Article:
Since the earliest known progenitor detected in China, A/goose/Guandong/96, numerous lineages of HPAI (H5N1) viruses have emerged (7). Introduction and spread of distinct H5N1 genetic lineages were described in several Asian countries and in Europe, such as Germany, Italy, and France (12,13). Surprisingly, Nigeria is the only country in Africa where HPAI (H5N1) belonging to distinct sublineages have been detected (4,12,14). Previous genetic characterization of HPAI (H5N1) viruses isolated during 2006 and 2007 indicated the cocirculation in Nigeria of 3 distinct sublineages, here designated I, II, and IV (4,14). Sublineages I and II appeared to be widespread in this country during 2006 and 2007 (14), and their extended cocirculation enabled reassortment events between these sublineages. The first reassortant virus was identified in June 2006 (12), and in early 2007, an additional reassortant virus was identified in 7 of 22 Nigerian states where infection was found (4).
Our results indicate a novel introduction in Nigeria of a virus belonging to sublineage III, a genotype not previously detected in the African continent. Indeed, previous surveillance efforts (passive and active) since 2006 in Nigeria and other African countries (4,12,14) never showed evidence of the circulation of a virus belonging to this sublineage. Viruses belonging to sublineage III have been detected in domestic and wild birds in 2007 in European, Middle Eastern, and Asian countries such as Germany, Poland, Romania, the Czech Republic, Kuwait, Saudi Arabia, Russia, and Pakistan.
The Nigerian isolate A/duck/Nigeria/3724-2/2008 resulted in a genome almost identical to an isolate from a mute swan living in the wild, namely, A/Cygnus olor/Czech Republic/10732/2007 (15). This finding, however, does not shed light on how the virus was introduced into Nigeria because neither of the 2 main means of spread, through wild birds or the poultry trade, can be excluded.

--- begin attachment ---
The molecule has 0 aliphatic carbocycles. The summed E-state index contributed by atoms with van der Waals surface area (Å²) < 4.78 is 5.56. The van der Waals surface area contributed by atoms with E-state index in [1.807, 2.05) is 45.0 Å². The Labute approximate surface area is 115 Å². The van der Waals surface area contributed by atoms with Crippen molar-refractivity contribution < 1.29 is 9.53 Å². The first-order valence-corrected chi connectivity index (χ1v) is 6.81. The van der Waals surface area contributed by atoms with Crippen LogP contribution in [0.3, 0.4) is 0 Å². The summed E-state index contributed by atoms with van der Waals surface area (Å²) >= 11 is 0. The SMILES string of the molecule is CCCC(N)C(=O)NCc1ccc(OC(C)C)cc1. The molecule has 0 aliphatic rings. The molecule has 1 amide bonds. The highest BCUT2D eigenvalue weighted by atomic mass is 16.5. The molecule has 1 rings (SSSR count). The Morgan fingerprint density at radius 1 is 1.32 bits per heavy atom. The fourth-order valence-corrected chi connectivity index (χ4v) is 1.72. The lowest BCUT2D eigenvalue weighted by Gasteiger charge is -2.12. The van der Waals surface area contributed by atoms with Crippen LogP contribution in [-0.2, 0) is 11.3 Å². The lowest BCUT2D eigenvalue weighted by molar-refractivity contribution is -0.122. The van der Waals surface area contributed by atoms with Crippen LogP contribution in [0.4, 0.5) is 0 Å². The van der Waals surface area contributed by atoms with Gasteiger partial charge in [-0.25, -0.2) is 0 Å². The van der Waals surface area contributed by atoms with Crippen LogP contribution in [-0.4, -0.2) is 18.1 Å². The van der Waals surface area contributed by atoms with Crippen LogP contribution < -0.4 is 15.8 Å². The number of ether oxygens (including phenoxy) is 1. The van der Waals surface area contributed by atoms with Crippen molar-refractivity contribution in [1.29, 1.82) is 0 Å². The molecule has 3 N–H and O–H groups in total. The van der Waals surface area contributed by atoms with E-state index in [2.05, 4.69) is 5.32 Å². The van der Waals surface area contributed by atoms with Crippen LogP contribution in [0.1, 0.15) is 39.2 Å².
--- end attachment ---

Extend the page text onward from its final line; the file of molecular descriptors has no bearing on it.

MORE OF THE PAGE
The evidence of a mutation in the PB1-F2 gene segment that increases the pathogenicity of the virus in mammalian hosts is of concern. This type of mutation has never been observed in HPAI (H5N1) viruses of clade 2.2; this finding supports the need for a continuous monitoring effort of influenza viruses A (H5N1) viral genotypes and their evolution. Our findings highlight the evolving epidemiology of HPAI (H5N1) viruses and the need for implementation and maintenance of sustainable surveillance programs in countries where infection has been found and in countries where it has not. The outcome of these efforts, however, can be maximized only through prompt reporting to international organizations and international collaboration that leads to timely molecular and antigenic comparisons of isolates.
Dr Fusaro is a biotechnologist at the Molecular Biology Laboratory of the National and The World Organization for Animal Health /FAO Reference Laboratory for Newcastle Disease and Avian Influenza. Her primary research interest is the molecular and evolutionary analysis of avian influenza viruses.
We thank the Ministry of Agriculture of Nigeria, the Food and Agriculture Organization of the United Nations (FAO), and the European Union (EU) for their continuous support and assistance for the avian influenza control program in the country.
Part of this study was conducted in the framework of the FAO project (OSRO/NIR/602/EC) and of the EU projects EPIZONE (Network of Excellence for Epizootic Disease Diagnosis and Control) and FLUTRAIN (Training and Technology Transfer of Avian Influenza Diagnostics and Disease Management).
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Table of Contents – Volume 15, Number 3—March 2009
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Giovanni Cattoli, Istituto Zooprofilattico Sperimentale delle Venezie, Research and Development Department, OIE/FAO and National Reference Laboratory for Newcastle Disease and Avian Influenza, OIE Collaborating Centre for Epidemiology, Training and Control of Emerging Avian Diseases, Viale dell’Università 10, 35020, Legnaro, Padova, Italy